The High Court here on Friday rejected a bid by a Pakistani national to force the British government to disclose its role in providing intelligence to the U.S. for its drone attacks in Pakistan.

Noor Khan (27), whose father was killed in a U.S. drone attack in North Waziristan last year, had sued the British foreign office arguing that Britain was responsible for his father’s death. His father Malik Daud Khan was among the 40 people killed when a meeting of tribal leaders, or jirga, was bombed by Americans.

Human rights lawyers acting for him claimed they had “credible, unchallenged” evidence that British Foreign Secretary William Hague oversaw a policy of passing intelligence to U.S. forces.

Britian refuses to either confirm or deny any role in assisting U.S. drone operations arguing that to do so would risk national security.

The court said it could not force the government to reveal its policy or rule on the legality of any intelligence-sharing in this regard. The oversight of intelligence arrangements was for the Parliament to decide, not for the courts.

Mr. Khan’s lawyers had claimed that U.K. secret communications centre, Government Communications Head Quarters (GCHQ), could be providing “locational intelligence” to the CIA which helped it to identify targets for drone strikes. British officials could, thus, be secondary parties to murder or guilty of war crimes.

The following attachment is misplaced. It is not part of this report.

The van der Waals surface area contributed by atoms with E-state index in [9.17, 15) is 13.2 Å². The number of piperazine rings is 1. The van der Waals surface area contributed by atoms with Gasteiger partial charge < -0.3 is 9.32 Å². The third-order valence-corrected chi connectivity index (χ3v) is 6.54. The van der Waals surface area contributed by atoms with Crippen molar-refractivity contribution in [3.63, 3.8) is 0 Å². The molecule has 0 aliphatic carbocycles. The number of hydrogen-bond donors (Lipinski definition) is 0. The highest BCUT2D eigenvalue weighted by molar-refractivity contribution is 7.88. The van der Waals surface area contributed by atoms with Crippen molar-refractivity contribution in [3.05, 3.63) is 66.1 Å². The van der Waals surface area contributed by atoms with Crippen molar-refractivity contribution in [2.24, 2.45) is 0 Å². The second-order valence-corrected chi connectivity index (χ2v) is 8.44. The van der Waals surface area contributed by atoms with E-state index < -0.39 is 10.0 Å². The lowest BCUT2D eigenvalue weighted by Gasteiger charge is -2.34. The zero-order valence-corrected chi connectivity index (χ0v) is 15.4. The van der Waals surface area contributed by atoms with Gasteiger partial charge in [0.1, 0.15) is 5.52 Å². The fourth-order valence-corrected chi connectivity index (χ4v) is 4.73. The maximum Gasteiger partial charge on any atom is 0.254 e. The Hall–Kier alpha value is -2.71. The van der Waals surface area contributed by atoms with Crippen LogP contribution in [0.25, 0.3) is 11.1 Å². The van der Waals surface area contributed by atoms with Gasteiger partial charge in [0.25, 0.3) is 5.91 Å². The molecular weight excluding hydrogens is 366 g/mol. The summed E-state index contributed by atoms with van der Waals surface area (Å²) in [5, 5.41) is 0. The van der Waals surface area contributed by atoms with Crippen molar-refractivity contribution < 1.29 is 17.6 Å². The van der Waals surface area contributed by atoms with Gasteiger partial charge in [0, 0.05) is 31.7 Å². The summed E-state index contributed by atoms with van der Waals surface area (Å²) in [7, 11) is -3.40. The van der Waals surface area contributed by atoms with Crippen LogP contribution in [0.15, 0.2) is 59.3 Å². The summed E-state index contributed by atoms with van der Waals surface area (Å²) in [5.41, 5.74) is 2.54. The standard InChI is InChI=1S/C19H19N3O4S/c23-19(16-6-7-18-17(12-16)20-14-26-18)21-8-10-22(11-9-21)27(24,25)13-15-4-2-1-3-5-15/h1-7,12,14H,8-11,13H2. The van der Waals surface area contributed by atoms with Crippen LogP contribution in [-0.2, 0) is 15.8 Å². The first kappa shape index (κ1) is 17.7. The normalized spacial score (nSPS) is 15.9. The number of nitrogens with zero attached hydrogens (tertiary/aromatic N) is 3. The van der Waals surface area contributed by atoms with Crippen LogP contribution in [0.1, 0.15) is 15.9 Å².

The court ruled that merely passing on intelligence could not amount to an offence under the Serious Crime Act 2007 unless a particular state of mind could be proved against the provider.

Serious questions

“Since an employee [of GCHQ] is unlikely to be in a position to know whether or how intelligence is disseminated, no sensible guidance could possibly be given as to the circumstances when intelligence may lawfully be passed on and when it may not,” it said. Mr. Khan said he would appeal. Rosa Curling, of the legal firm Leigh Day, who represents Mr. Khan, said the case raised “very serious questions” about British involvement.

“This case seeks to determine the legality of intelligence sharing in relation to GCHQ assistance in CIA drone strikes. Those providing such information could be committing serious criminal offences, including conspiracy to murder,’’ she said.

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